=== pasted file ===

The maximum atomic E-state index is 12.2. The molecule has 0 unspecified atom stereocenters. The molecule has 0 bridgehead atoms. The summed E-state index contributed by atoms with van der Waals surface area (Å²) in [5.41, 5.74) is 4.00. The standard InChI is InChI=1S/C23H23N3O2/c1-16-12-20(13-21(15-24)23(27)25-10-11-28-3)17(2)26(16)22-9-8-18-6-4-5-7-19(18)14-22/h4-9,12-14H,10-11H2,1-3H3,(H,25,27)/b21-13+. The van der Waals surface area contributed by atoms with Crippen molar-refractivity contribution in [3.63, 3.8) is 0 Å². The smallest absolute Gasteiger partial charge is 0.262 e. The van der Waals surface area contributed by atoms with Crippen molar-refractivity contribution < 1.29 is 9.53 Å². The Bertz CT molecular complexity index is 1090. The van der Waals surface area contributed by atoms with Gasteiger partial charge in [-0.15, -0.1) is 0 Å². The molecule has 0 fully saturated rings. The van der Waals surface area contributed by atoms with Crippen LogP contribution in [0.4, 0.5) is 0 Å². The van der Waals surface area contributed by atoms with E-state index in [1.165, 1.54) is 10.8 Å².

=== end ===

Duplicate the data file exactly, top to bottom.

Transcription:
The maximum atomic E-state index is 12.2. The molecule has 0 unspecified atom stereocenters. The molecule has 0 bridgehead atoms. The summed E-state index contributed by atoms with van der Waals surface area (Å²) in [5.41, 5.74) is 4.00. The standard InChI is InChI=1S/C23H23N3O2/c1-16-12-20(13-21(15-24)23(27)25-10-11-28-3)17(2)26(16)22-9-8-18-6-4-5-7-19(18)14-22/h4-9,12-14H,10-11H2,1-3H3,(H,25,27)/b21-13+. The van der Waals surface area contributed by atoms with Crippen molar-refractivity contribution in [3.63, 3.8) is 0 Å². The smallest absolute Gasteiger partial charge is 0.262 e. The van der Waals surface area contributed by atoms with Crippen molar-refractivity contribution < 1.29 is 9.53 Å². The Bertz CT molecular complexity index is 1090. The van der Waals surface area contributed by atoms with Gasteiger partial charge in [-0.15, -0.1) is 0 Å². The molecule has 0 fully saturated rings. The van der Waals surface area contributed by atoms with Crippen LogP contribution in [0.4, 0.5) is 0 Å². The van der Waals surface area contributed by atoms with E-state index in [1.165, 1.54) is 10.8 Å².